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3 Reasons You Want to Read This Post

We want to know information that's useful, positive, and relevant.

Key points

  • Studies have shown that how we seek or avoid information is critical for our physical and mental health and relationships.
  • Information affects our choices, moods, and how we make sense of the world.
  • Sometimes we seek information that is not useful. At other times, we actively avoid information that could improve our choices.
Pexels/Pixabay
Avoiding information that might tempt us into breaking resolutions is a powerful commitment tool.
Source: Pexels/Pixabay

We live in the age of information. With so much information available, we must be selective about what we choose to know and which information we ignore or avoid.

When browsing Psychology Today or scrolling through social media, you are making repeated decisions about whether to seek or avoid information. But how do we decide what we want to know or not know? And why is some knowledge more important? Research is beginning to answer these questions by measuring different ways information is useful.

Studies have shown that how we seek or avoid information is critical for our physical and mental health and relationships.

1. Information can improve our choices and actions.

Perhaps the most obvious reason we seek information is to help us make better decisions or guide our actions. We check the weather forecast to decide whether to pack an umbrella or sunglasses.

Reading posts about health and wellbeing provides information about ways to improve these, and medical tests can determine what actions to take, like isolating after testing positive for COVID-19.

We also seek information from and about other people, which is vital for our interactions and relationships. Knowing that a friend is going through a difficult time is the key first step in being able to support them. It's important to remember that more information isn’t always better.

Once we know something, it’s hard to forget or overlook it. Information could have a negative impact on our choices and actions if it’s wrong or inappropriate, such as a new diet that is harmful or not suitable for everyone. Even if information is accurate, it could negatively affect our ability to achieve goals, for example, discovering a new bakery just by your office. Sometimes it is helpful to actively avoid information if it helps us stay committed or motivated.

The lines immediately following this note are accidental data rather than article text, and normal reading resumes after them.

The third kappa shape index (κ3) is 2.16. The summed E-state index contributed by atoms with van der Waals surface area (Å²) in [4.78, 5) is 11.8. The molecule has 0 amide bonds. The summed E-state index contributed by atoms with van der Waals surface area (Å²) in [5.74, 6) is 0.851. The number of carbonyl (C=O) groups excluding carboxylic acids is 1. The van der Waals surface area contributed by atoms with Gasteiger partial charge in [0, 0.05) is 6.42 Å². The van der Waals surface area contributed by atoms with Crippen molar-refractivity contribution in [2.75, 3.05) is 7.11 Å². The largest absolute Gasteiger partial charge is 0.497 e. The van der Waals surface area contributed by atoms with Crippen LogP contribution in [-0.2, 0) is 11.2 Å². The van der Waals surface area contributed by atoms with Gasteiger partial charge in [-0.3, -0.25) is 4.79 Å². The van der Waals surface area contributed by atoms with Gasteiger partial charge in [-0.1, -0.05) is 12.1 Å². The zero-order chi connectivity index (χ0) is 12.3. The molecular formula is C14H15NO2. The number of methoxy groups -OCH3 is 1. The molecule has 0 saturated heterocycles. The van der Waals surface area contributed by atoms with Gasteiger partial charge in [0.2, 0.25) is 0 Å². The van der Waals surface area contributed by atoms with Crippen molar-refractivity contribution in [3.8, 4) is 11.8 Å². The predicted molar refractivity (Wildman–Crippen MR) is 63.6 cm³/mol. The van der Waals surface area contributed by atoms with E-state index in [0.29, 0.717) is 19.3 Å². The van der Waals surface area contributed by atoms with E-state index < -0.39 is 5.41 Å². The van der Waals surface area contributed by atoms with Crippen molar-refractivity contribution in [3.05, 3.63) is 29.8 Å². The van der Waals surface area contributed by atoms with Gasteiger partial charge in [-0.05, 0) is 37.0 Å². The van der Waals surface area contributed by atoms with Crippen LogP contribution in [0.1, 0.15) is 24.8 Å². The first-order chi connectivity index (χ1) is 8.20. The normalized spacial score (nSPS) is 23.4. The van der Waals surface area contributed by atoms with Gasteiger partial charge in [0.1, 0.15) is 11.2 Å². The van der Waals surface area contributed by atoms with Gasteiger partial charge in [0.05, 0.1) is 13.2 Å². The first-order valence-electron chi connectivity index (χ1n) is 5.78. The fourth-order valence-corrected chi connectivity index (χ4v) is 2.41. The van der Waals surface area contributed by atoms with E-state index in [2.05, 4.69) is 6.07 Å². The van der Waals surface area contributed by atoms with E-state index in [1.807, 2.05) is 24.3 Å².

2. Information affects how we feel.

Although information can improve our choices and shape our behaviours, sometimes we seek information that is not useful. At other times, we actively avoid information that could improve our choices.

One important example of avoiding information, even though it could improve our health, is not getting a medical test for diagnosis or genetic risk of a disease. The negative impact on mood and mental health of this information reveals another motivation for seeking or avoiding information: how it makes us feel. The reverse is also true. We might want to know information purely because we expect it to be positive and make us feel good.

Our drive to have positive or desirable beliefs about the world creates a bias towards seeking positive information but ignoring or avoiding negative information. Research has found that people will pay money to receive good news and avoid bad news about the outcomes of a small financial lottery.

How knowledge impacts our mood also affects the timing of information seeking to create or resolve anticipation. Humans and monkeys generally prefer to know good news sooner rather than later. However, we might also want to get bad news over with, like wanting to know your exam result straight away when you feel you’ve done badly.

Anticipation can be positive too, like keeping the destination of a trip secret, so it’s a surprise for your partner. We likely have similar preferences for information about other people. Our ability to empathise means we can feel joy when something good happens to someone else and feel their pain or sadness when things go wrong.

Empathic emotions play a key role in our social relationships. Still, there’s a chance they could undermine our ability to connect with others if empathy means we avoid negative information about other people suffering.

kropekk_pl/Pixabay
Medical tests are associated with bad news and might be avoided, even if they are useful.
Source: kropekk_pl/Pixabay

Being biased toward good news doesn’t just affect what we want to know but also how we integrate new information into our existing beliefs. Positive information has more of an impact.